Northgate plans tax increase

Despite financial projections that indicate the Northgate School District will be operating in the red in just a couple years no matter what tax increases are levied, the district’s school board voted 6-3 Monday evening to approve a proposed 2019-20 budget that includes nearly the maximum tax increase allowed by state law.

The tax hike, if approved as part of the final budget that must be adopted in June, will increase the district’s millage rate from the current 24.7867 mills to 25.3 mills. That increase will cost the average property owner about $70 more next year, officials said, and will produce about $320,000 in revenue for the district.

Northgate is proposing a 2019-20 budget of $26,670,028, and has estimated that without a millage increase, the district would have to pull $3.1 million from its reserve fund balance that will total an estimated $7.6 million by the end of June. The fund balance is used to reserve money for mandated state retirement fund contributions, capital improvement projects and general fund budget deficits.

Of the $2.7 million the district expects to withdraw from the fund balance in the current year, some $1.6 million covers capital improvement projects such as the new roof installed at the high school. Of the $3.1 million officials say they will need from the fund balance in 2019-20, nearly $2 million ($1.8 million) is dedicated to capital improvement projects such as the $1.6 million stadium rehab work that will be done this summer.

With the tax increase, however, the amount that will have to be withdrawn from the fund balalnce descreases to $2,882,611, with all but about $1 million of that allocated for capital projects.

At a budget presentation meeting held in late April, financial projections indicated that even if Northgate increased taxes by the maximum allowed by the state, it would no longer be able to cover budget deficits by 2022. This was true even though officials considered a 3.2 percent increase in the presentation materials, when the state Act 1 index limits Northgate to raising its millage rate by only 3 percent for the coming fiscal year.

That is one of the reasons why board member Tim Makatura opposed raising taxes. Noting that over five years the millage increase will produce only $1.5 million in additional revenue, he asked, “Is that really going to make a difference?”

“It’s not the type of solution we’re looking for,” Makatura said.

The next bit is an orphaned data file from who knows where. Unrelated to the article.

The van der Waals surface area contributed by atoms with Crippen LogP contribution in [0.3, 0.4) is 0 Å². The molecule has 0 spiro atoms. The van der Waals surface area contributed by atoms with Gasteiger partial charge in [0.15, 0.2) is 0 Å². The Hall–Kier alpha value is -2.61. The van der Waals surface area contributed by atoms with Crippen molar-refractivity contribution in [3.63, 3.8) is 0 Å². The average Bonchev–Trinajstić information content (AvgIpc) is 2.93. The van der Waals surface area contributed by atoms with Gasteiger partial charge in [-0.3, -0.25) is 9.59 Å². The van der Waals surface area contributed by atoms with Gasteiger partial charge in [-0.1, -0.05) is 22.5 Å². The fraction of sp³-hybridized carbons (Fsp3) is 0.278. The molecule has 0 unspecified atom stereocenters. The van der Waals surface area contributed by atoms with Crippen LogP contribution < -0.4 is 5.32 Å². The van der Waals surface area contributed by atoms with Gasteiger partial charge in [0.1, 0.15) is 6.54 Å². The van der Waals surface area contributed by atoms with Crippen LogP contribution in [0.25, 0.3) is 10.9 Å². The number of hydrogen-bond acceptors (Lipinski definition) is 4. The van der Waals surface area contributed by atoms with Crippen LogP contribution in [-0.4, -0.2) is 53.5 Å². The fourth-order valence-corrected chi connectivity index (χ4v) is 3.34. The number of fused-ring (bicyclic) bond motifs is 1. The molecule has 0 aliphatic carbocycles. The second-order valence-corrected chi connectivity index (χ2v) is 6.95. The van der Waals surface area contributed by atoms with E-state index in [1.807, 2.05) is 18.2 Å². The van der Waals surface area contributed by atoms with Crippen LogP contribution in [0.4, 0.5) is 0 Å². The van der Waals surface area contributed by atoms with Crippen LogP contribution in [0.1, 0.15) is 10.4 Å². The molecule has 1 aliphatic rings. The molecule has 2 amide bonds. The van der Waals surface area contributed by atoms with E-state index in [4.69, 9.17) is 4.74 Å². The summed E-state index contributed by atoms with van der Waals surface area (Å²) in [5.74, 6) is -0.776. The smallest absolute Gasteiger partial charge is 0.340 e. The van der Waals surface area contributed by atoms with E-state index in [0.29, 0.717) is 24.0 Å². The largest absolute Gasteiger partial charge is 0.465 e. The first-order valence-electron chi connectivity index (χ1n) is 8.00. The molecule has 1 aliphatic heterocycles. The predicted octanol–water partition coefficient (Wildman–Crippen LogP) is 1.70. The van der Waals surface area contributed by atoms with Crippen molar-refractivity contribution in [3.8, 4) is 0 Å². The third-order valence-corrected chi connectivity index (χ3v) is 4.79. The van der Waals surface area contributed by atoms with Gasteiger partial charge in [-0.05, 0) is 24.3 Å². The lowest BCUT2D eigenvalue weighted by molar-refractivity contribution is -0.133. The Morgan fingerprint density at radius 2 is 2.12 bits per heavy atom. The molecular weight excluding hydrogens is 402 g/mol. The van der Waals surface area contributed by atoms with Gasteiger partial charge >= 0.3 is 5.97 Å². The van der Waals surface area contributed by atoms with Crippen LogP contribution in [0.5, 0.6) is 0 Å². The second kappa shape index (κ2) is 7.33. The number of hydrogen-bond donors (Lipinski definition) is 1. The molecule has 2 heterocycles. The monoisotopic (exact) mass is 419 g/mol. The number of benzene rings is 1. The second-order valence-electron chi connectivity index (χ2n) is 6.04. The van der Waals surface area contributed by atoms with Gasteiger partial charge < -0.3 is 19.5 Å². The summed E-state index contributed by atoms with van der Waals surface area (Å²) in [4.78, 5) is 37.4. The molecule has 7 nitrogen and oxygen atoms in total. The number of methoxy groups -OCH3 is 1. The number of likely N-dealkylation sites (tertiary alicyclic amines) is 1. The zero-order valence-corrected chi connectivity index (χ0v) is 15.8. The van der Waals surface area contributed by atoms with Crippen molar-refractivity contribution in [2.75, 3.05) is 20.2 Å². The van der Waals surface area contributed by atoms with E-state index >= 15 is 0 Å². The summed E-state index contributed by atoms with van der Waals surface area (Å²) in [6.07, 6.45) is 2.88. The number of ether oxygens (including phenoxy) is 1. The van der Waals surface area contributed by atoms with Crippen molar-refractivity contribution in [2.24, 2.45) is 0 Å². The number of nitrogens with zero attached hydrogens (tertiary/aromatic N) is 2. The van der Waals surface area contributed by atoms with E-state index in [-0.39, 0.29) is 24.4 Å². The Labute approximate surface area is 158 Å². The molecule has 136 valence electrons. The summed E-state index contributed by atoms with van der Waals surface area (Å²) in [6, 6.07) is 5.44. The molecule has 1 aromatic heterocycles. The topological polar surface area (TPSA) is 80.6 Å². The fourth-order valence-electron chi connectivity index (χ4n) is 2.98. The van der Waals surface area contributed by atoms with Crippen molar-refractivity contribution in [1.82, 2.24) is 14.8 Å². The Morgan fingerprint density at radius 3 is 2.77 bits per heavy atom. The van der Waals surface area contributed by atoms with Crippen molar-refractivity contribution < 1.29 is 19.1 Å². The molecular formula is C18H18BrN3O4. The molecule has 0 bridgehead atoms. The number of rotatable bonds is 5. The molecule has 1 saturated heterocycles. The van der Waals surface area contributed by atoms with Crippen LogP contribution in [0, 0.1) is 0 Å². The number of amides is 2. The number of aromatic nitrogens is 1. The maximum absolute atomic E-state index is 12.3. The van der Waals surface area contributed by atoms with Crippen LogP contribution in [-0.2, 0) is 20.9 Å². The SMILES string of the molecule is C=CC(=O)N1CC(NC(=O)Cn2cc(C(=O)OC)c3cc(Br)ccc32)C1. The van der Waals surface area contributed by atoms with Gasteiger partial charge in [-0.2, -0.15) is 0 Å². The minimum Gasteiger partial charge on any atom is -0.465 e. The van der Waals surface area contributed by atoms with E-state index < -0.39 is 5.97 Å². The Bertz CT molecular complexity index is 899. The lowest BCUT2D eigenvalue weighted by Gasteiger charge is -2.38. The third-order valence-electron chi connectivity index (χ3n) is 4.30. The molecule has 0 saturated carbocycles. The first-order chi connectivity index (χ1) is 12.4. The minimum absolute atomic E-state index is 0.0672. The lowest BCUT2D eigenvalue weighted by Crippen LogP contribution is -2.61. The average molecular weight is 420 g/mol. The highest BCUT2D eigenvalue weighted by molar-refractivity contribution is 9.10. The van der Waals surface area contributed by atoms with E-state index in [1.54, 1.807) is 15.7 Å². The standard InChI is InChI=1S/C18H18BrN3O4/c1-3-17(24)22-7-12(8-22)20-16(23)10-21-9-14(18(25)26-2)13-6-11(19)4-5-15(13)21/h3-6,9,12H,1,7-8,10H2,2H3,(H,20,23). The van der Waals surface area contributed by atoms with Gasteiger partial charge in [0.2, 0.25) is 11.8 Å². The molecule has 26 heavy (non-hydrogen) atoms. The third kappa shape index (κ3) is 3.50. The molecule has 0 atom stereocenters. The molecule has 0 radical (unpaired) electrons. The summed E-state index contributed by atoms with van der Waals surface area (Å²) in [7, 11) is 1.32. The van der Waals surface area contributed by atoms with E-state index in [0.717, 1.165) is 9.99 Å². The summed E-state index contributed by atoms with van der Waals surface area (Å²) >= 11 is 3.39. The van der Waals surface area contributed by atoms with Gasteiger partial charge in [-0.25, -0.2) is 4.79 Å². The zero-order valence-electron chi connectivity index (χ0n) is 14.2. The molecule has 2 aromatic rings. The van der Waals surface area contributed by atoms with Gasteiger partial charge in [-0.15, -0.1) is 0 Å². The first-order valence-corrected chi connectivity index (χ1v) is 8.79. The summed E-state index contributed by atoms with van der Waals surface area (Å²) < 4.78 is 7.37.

Board member John Gratner agreed. “We could raise taxes to 100 percent and it wouldn’t get us out of the hole,” he said, “I don’t think it buys us enough.” He suggested that it would be worth more to the district to avoid frightening potential home buyers with an increasing millage rate, and instead launch a campaign to attract new property owners.

Board member Christine King also agreed that a tax increase would not come close to solving Northgate’s financial dilemma.

The majority of the board, however, voiced the sentiment that the additional $320,000 would help, even if only a little.

Board member Dr. Shannon Smithey said it would be irresponsible of the board not to increase taxes, given the district’s financial situation.

Board member Gary Paladin noted that the board has not increased the millage rate in five years. “We’re doing the best we can with a bad hand,” he noted, adding that the millage rate should be raised the full amount allowed by the state.

Board member Michael Rajakovic said the tax increase could be a part of a bigger plan that could include lobbying Harrisburg for changes in school funding, applying for grants, and possibly moving towards replacing some of the property tax revenue with increased earned income tax revenue.

“It does start to work out,” Rajakovic said.

Three other board members who voted in favor of the increase did not explain their reasoning. Amy Joy Robinson noted that “This tax move is not going to solve our problems,” while Jennifer McWilliams said, “To do it worries me, and to not do it worries me.” Dan O’Keefe said that the finance committee had not reached a consensus on whether to recommend an increase, or how much that increase should be.